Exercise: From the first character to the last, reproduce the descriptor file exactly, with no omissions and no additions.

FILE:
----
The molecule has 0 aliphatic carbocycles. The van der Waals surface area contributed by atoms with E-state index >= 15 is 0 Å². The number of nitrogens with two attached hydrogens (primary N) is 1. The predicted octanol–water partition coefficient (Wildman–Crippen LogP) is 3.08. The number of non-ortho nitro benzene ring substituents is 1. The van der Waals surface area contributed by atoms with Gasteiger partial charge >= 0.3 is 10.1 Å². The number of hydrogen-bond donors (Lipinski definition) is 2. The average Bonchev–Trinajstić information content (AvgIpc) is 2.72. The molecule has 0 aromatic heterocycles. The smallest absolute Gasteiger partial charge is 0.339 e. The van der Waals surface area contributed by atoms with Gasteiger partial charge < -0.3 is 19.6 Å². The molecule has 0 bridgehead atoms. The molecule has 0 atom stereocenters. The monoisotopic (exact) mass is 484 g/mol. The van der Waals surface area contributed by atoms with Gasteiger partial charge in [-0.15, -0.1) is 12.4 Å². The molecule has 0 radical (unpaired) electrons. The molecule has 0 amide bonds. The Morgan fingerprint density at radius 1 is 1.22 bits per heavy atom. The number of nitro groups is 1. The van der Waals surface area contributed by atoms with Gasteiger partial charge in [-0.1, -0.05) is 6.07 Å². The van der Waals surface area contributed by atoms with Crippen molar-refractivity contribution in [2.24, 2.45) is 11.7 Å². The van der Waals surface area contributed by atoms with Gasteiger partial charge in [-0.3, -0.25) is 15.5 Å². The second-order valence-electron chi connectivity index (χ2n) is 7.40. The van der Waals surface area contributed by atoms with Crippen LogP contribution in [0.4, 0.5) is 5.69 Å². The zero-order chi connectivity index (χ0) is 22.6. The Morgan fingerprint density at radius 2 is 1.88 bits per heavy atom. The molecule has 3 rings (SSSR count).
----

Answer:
The molecule has 0 aliphatic carbocycles. The van der Waals surface area contributed by atoms with E-state index >= 15 is 0 Å². The number of nitrogens with two attached hydrogens (primary N) is 1. The predicted octanol–water partition coefficient (Wildman–Crippen LogP) is 3.08. The number of non-ortho nitro benzene ring substituents is 1. The van der Waals surface area contributed by atoms with Gasteiger partial charge >= 0.3 is 10.1 Å². The number of hydrogen-bond donors (Lipinski definition) is 2. The average Bonchev–Trinajstić information content (AvgIpc) is 2.72. The molecule has 0 aromatic heterocycles. The smallest absolute Gasteiger partial charge is 0.339 e. The van der Waals surface area contributed by atoms with Gasteiger partial charge < -0.3 is 19.6 Å². The molecule has 0 bridgehead atoms. The molecule has 0 atom stereocenters. The monoisotopic (exact) mass is 484 g/mol. The van der Waals surface area contributed by atoms with Gasteiger partial charge in [-0.15, -0.1) is 12.4 Å². The molecule has 0 radical (unpaired) electrons. The molecule has 0 amide bonds. The Morgan fingerprint density at radius 1 is 1.22 bits per heavy atom. The number of nitro groups is 1. The van der Waals surface area contributed by atoms with Gasteiger partial charge in [-0.1, -0.05) is 6.07 Å². The van der Waals surface area contributed by atoms with Crippen molar-refractivity contribution in [2.24, 2.45) is 11.7 Å². The van der Waals surface area contributed by atoms with Gasteiger partial charge in [-0.3, -0.25) is 15.5 Å². The second-order valence-electron chi connectivity index (χ2n) is 7.40. The van der Waals surface area contributed by atoms with Crippen LogP contribution in [0.4, 0.5) is 5.69 Å². The zero-order chi connectivity index (χ0) is 22.6. The Morgan fingerprint density at radius 2 is 1.88 bits per heavy atom. The molecule has 3 rings (SSSR count).